Here's the video that prompted me to take action.
Here’s the video that prompted me to take action.

Where things get a little less rosy has been my (admittedly extremely limited) experience with Green’s contemporaries in the young adult fiction space. I quite enjoyed Will Grayson, Will Grayson – which Green co-wrote with David Levithan – although I certainly had a preference for Green’s half of the novel. And when I read it at the prompting of a VlogBrothers episode, I wasn’t all that big a fan of Maureen Johnson’s 13 Little Blue Envelopes partly because I’m widely outside of its intended audience.

Not pictured: an almost 30 year old dude.
Not pictured: me.

None of this stuff is really meant for me. I get that. But I think that one of the great things about YA books – and all children’s books, really – is that they can generally be enjoyed by readers of all ages. When it comes to reading, age is a baseline entry level, not a strict and closing window of opportunity.

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The Fairy Tales of Hermann Hesse

I wrote earlier about the truth in the old cliché that you should never judge a book by it’s cover. And while that remains true, sometimes reading a book because of its awesome cover can still be the right choice. Though I had read Siddhartha and enjoyed it, the book wasn’t particularly transformational for me and gave me no reason to have any unique fascination with Hermann Hesse. So when I decided to read a collection of Hesse’s more fantastical short stories, The Fairy Tales of Hermann Hesse, I did so almost entirely because of the book’s great cover art.

I’m a big fan of woodcut illustrations and David Frampton’s cover and in-book artwork are truly amazing. While Frampton’s art is what led me to Fairly Tales it was only a part of the excellent reading experience that the book offers.

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Harry Potter and the Metabolic Disease

We’ve come to the part of the year where candy and sweets are everywhere, all the time. You pretty much won’t be able to escape cookies and pies and chocolate flavored toothpaste until after New Year’s Day at this point.


Chocolate flavored toothpaste? Seriously? That’s really a thing? God, we are truly a disgusting and gluttonous people.

You know who seems like they might appreciate that product even more than that creepy lady you work with who has seven types of candy in her desk at all times?

Harry Friggin’ Potter and Ronald Effing Weasley.

These guys.
These candy fiends.

Maybe it’s a British thing and I, as a clueless American, simply don’t get it. But man, these kids ate a lot of candy over the course of seven books.

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Soon I Will Be Invincible

Austin Grossman’s Soon I Will Be Invincible is a book about superheroes that is neither a comic book nor a graphic novel. Drop the comic, drop the graphic. It’s simply a book, a novel. About superheroes. And it is awesome.

The story is told through the alternating viewpoints of a literal evil genius, Dr. Impossible, who suffers from the brilliantly named Malign Hypercognition Disorder, and an aspiring superheroine, the cyborg Fatale.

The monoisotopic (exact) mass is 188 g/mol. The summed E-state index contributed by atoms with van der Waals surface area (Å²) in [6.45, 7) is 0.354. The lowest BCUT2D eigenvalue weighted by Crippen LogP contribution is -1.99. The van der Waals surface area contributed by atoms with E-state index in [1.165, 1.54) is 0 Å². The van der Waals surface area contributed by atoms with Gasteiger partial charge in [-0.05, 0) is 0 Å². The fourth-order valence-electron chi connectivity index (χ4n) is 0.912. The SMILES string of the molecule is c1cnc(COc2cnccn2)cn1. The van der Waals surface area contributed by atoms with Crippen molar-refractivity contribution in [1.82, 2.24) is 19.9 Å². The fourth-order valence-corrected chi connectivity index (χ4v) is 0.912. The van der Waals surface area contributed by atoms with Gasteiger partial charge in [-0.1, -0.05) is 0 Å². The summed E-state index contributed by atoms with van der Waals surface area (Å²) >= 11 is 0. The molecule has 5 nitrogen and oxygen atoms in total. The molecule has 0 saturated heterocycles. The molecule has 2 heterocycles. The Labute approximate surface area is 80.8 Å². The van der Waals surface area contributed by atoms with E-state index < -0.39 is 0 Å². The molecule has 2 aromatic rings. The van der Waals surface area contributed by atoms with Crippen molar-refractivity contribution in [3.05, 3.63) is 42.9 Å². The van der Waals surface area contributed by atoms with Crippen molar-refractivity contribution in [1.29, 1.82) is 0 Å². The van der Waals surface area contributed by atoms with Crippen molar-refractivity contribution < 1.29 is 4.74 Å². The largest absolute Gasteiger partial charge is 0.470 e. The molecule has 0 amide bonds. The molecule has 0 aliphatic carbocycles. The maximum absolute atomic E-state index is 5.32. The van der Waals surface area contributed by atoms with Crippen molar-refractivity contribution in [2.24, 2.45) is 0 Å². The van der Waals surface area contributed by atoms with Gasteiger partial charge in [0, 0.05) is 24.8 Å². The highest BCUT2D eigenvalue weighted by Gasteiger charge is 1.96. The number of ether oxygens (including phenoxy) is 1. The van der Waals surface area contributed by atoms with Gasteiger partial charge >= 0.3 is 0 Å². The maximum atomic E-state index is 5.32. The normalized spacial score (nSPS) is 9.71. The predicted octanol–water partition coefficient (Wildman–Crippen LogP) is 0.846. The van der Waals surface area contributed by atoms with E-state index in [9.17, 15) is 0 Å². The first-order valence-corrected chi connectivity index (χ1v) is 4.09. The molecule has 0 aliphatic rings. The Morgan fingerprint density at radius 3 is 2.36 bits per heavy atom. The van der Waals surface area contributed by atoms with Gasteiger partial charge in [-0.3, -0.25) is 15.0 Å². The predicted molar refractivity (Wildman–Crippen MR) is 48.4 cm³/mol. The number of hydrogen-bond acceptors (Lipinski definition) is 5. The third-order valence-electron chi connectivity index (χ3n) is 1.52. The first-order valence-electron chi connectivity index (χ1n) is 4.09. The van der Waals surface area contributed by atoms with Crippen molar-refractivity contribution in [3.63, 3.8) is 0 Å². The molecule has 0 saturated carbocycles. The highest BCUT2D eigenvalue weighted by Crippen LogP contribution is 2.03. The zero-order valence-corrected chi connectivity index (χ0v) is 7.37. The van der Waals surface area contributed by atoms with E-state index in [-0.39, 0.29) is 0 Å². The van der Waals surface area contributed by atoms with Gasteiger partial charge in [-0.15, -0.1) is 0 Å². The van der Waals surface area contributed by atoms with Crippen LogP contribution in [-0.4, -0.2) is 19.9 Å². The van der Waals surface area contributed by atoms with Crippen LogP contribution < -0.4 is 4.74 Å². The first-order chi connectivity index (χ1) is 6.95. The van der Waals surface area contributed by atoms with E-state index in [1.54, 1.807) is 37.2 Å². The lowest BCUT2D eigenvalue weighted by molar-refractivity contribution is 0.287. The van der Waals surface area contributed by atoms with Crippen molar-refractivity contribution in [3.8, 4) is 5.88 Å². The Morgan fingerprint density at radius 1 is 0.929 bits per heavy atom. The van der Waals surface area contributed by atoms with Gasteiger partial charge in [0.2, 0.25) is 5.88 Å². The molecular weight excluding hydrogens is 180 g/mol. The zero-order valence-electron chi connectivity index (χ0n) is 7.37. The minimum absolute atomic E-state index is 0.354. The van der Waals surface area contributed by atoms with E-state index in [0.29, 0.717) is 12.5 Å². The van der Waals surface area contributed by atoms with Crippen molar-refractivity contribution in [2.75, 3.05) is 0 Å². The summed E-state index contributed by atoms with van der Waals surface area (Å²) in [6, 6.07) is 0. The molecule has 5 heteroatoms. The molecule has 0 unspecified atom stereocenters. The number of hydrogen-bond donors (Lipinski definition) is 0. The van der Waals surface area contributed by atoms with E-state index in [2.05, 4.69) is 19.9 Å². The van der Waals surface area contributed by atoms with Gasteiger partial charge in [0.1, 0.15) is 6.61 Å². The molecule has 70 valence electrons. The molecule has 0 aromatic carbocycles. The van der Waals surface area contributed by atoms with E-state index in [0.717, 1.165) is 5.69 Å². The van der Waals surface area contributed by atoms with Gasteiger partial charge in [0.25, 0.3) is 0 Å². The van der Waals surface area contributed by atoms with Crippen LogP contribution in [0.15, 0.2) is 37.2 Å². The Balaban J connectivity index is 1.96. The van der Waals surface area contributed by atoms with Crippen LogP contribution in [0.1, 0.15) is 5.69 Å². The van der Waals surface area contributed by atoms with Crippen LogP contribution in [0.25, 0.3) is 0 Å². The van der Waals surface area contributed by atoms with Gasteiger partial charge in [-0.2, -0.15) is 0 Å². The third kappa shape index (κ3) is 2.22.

Grossman’s prose wisely plays off of a long list of superhero tropes: ridiculous superhero names and costumes, supervillains escaping imprisonment only to be captured again and again, and secret island lairs fortified by robotic defenders all make proud appearances in Soon I Will Be Invincible. All the more remarkable is that the story never lags despite its treading over such well worn ground. Continue reading “Soon I Will Be Invincible”

A Princess of Mars

If you’ve read a science fiction book or seen a sci-fi movie, odds are you have some familiarity with Edgar Rice Burroughs’ A Princess of Mars even if you don’t know it. Published almost one hundred years ago (1917), A Princess of Mars is a classic pulp adventure story and its DNA flows through the veins of countless great works that have come after it.

And with a cover like this, who wouldn't want to follow in this book's footsteps?
And that is some badass DNA right there.

The story follows the travels of John Carter – yes that John Carter – as he is mysteriously transported to Mars and becomes involved in a great interracial war on the red planet.

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A Boy and A Bear In A Boat

When Dave Shelton named A Boy and A Bear In A Boat, he pretty much gave away the whole premise in the title. The book follows the adventures of a boy and a bear in a (you guessed it) boat as they take a journey of indeterminate origin and purpose.

As the boy and bear venture to who-knows-where in the bear’s small rowboat – the Harriet – Shelton is able to provide an inspection of how children interact with themselves and the world around them that is all at once comedic, sincere, and charming. Challenged by sea monsters, ghost ships, and the Very Last Sandwich, the titular boy and bear are simply named but complexly envisioned and their unfolding relationship becomes the central pillar around which the story is built.

Ostensibly meant for children, the book should be enjoyable for just about any reader. And looking past the immediate narrative (and Shelton’s entertaining illustrations), the book’s sparse language is such that it can be read in any number of ways, exploring metaphor and symbolism as deeply and personally as the reader cares to go. Shelton’s brevity of language is liberating and I’d argue that the book’s greatest and most profound moments are often its simplest.

A Boy and A Bear In A Boat may tell you what it’s about right in the title but as the boy and bear learn for themselves, it’s not the premise but the journey that matters.


Let’s get this out of the way upfront: Ursula Le Guin is a master of the bildungsroman. A Wizard of Earthea, The Farthest Shore, Malafrena, and several of her other books are among the finest coming of age novels in American literature. There are few authors capable of elucidating the challenges of personal discovery the way that Le Guin does and Powers, the third entry in the Annals of the Western Shore trilogy, is no exception.

Continue reading “Powers”